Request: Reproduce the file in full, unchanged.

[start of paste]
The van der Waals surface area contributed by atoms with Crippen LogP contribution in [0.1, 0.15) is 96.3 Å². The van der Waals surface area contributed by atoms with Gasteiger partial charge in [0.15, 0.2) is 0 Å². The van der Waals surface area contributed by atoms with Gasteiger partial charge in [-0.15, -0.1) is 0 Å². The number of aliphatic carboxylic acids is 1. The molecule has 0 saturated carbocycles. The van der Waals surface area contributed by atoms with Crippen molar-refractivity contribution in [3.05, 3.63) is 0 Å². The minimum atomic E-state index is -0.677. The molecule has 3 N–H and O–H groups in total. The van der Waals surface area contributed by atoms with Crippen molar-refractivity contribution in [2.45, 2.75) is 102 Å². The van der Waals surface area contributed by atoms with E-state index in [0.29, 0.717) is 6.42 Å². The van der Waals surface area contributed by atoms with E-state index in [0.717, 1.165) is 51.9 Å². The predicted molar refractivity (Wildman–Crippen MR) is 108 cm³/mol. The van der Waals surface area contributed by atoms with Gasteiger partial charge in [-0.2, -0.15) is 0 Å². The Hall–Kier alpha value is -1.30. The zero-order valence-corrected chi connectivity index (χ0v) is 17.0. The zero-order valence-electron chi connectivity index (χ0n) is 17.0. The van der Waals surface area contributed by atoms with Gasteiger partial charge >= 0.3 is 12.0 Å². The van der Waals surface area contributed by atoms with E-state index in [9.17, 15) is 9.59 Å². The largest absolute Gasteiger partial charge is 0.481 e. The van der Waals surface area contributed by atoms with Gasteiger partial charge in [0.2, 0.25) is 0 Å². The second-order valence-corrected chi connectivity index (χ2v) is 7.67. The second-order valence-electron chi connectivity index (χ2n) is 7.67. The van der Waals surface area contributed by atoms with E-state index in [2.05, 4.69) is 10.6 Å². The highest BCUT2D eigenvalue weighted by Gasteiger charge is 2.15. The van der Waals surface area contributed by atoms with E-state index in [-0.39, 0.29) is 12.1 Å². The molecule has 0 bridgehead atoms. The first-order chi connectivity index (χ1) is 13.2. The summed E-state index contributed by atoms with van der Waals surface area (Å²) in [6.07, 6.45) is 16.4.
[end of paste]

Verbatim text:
The van der Waals surface area contributed by atoms with Crippen LogP contribution in [0.1, 0.15) is 96.3 Å². The van der Waals surface area contributed by atoms with Gasteiger partial charge in [0.15, 0.2) is 0 Å². The van der Waals surface area contributed by atoms with Gasteiger partial charge in [-0.15, -0.1) is 0 Å². The number of aliphatic carboxylic acids is 1. The molecule has 0 saturated carbocycles. The van der Waals surface area contributed by atoms with Crippen molar-refractivity contribution in [3.05, 3.63) is 0 Å². The minimum atomic E-state index is -0.677. The molecule has 3 N–H and O–H groups in total. The van der Waals surface area contributed by atoms with Crippen molar-refractivity contribution in [2.45, 2.75) is 102 Å². The van der Waals surface area contributed by atoms with E-state index in [0.29, 0.717) is 6.42 Å². The van der Waals surface area contributed by atoms with E-state index in [0.717, 1.165) is 51.9 Å². The predicted molar refractivity (Wildman–Crippen MR) is 108 cm³/mol. The van der Waals surface area contributed by atoms with Gasteiger partial charge in [-0.2, -0.15) is 0 Å². The Hall–Kier alpha value is -1.30. The zero-order valence-corrected chi connectivity index (χ0v) is 17.0. The zero-order valence-electron chi connectivity index (χ0n) is 17.0. The van der Waals surface area contributed by atoms with Gasteiger partial charge >= 0.3 is 12.0 Å². The van der Waals surface area contributed by atoms with E-state index in [9.17, 15) is 9.59 Å². The largest absolute Gasteiger partial charge is 0.481 e. The van der Waals surface area contributed by atoms with Gasteiger partial charge in [0.2, 0.25) is 0 Å². The second-order valence-corrected chi connectivity index (χ2v) is 7.67. The second-order valence-electron chi connectivity index (χ2n) is 7.67. The van der Waals surface area contributed by atoms with E-state index in [2.05, 4.69) is 10.6 Å². The highest BCUT2D eigenvalue weighted by Gasteiger charge is 2.15. The van der Waals surface area contributed by atoms with E-state index in [-0.39, 0.29) is 12.1 Å². The molecule has 0 bridgehead atoms. The first-order chi connectivity index (χ1) is 13.2. The summed E-state index contributed by atoms with van der Waals surface area (Å²) in [6.07, 6.45) is 16.4.